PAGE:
Children with mild-moderate eyelid swelling, no significant erythema and an obvious cause – such as a chalazion or insect bite – do not have peri-orbital cellulitis, although they may need advice or treatment for the underlying cause such as warm compresses or anti-histamines.
Those with mild to moderate swelling, erythema and no obvious cause but no red flags are likely to have peri-orbital cellulitis and so require oral antibiotics; typically a 5-7 day course of co-amoxiclav is given, although this varies dependent on local microbiology guidance. Because of the underlying aetiology of peri-orbital cellulitis in children, parents should be advised that if children develop any red flag symptoms they require immediate medical review, and a GP review should be arranged for 48 hours’ time to ensure that symptoms have started to improve.
It can be unclear in young children if they have any red flags; if in doubt, refer to secondary care for review by ophthalmology, A&E, or paediatric teams. Even in secondary care it can be unclear, and children may be admitted simply for oral antibiotics and observation. ENT teams will also need to be involved if orbital cellulitis is suspected.
As above, children with any red flags are likely to have orbital cellulitis and will likely require admission to hospital for blood tests, cultures and IV antibiotics +/- imaging of the sinuses and orbits (although more extensive neuroimaging is indicated if there is a suspicion of cerebral infection).
“Children are twice as likely to develop periorbital and orbital cellulitis in comparison to adults”
Robinson A, Beech T, McDermott A, et al. Investigation and Management of adult periorbital or orbital cellulitis. J Laryngol Oto. 2007;121:545-7.
BMJ Best Practice: Peri-orbital and orbital cellulitis. Available from http://bestpractice.bmj.com/best-practice/monograph/734.html
Clarke W. Periorbital and orbital cellulitis in children. Paediatr Child Health. 2004;9(7):471-2
The College of Optometrists. Clinical Management Guidelines. Cellulitis, preseptal and orbital. Available from http://www.college-optometrists.org/en/utilities/document-summary.cfm/docid/25FDE60B-E41D-4212-8AB02819A83E72E1
We have seen a lot of cases of scarlet fever this year so thanks to Dr Lock for his text box this month on recognising and managing this strep infection. Comprehensive information on paediatric dizziness from Mr Sharma, ENT registrar, and a bit about asthma in schools and some of my own CPD on birthmarks caused by a Mum whose view that the internet knew more than me was a little unsettling – for a while. We have all been there, I’m sure.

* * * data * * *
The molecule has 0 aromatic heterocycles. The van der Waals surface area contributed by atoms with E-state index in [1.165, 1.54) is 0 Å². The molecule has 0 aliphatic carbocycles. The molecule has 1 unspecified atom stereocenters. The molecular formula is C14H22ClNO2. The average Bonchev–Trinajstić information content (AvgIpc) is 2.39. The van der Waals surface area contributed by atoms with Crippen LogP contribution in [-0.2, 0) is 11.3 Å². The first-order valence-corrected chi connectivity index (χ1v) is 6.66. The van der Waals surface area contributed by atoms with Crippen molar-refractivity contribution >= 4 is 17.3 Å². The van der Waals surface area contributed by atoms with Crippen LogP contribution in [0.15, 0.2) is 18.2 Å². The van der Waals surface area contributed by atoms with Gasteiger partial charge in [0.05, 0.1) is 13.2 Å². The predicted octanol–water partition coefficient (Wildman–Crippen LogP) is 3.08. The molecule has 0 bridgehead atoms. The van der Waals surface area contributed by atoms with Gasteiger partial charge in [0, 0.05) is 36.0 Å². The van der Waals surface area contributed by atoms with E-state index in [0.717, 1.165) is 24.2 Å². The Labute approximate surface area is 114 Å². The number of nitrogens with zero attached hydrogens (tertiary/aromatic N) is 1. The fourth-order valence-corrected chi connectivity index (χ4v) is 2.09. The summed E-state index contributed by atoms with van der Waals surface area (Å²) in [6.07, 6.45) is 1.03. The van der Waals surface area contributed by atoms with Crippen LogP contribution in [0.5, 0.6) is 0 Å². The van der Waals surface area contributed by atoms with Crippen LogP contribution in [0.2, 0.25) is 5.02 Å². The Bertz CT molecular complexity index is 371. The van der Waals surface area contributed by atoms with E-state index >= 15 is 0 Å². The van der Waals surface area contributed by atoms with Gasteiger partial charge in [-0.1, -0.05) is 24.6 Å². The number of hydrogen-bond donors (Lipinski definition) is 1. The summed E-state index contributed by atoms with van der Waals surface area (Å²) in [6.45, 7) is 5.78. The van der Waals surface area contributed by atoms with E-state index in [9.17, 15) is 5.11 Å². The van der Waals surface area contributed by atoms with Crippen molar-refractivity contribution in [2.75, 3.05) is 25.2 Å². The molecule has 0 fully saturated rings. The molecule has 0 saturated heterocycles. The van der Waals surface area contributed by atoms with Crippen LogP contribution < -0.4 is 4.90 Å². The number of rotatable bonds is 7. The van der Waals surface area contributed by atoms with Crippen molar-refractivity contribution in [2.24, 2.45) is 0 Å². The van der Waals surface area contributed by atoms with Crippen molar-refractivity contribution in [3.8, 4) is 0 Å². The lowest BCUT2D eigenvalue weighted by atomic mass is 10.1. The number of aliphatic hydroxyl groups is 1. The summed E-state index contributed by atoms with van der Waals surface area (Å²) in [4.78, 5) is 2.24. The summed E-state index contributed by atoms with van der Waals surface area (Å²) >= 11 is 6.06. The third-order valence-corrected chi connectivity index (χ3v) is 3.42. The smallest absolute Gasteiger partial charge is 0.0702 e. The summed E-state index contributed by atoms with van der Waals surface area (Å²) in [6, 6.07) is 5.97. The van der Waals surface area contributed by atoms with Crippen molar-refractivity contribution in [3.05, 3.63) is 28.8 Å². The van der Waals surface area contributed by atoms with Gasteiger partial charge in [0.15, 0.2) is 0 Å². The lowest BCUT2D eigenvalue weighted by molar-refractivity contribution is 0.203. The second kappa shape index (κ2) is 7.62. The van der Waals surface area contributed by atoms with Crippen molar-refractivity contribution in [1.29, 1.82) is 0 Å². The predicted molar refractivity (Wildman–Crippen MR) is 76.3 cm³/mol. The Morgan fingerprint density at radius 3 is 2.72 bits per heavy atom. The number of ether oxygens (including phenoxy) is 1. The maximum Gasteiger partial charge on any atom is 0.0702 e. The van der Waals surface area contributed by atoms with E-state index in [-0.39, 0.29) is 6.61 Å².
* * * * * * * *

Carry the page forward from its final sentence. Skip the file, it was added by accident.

Do leave comments below.
September 2015: ENT feature this month – quinsy, Part 2 of the NICE guideline summary on bronchiolitis, information about a domestic violence campaign, self help books for children and a round up of topics to get you started if you are new to paediatric practice. Do leave comments below.
August 2015: ENT feature this month – acute mastoiditis, PVL producing staph from the dermatology team, Henoch Schonlein purpura – long term management and follow up and Part 1 of the NICE guideline summary on bronchiolitis. Just in time for the RSV season….
Do leave comments below:
Gianotti Crosti this month, updated “Working Together” safeguarding document, epistaxis and malaria. Also links to a few other useful documents recently uploaded to the Primary Care Guidelines part of the website, with thanks to Redbridge and West Suffolk. All comments welcome.
I seem to have forgotten to put a blog post up when I published April’s newsletter which contains information on: tonsillectomy for parents, erythema infectiosum (which I think my son had this week), a safety alert about bath seats, tranexamic acid in paediatric trauma and how to make a nasal douche for rhinitis sufferers.
May is now also published and features dangerous dogs, knee pain, dental caries and continuations of both the dermatology and ENT features. Do leave comments below.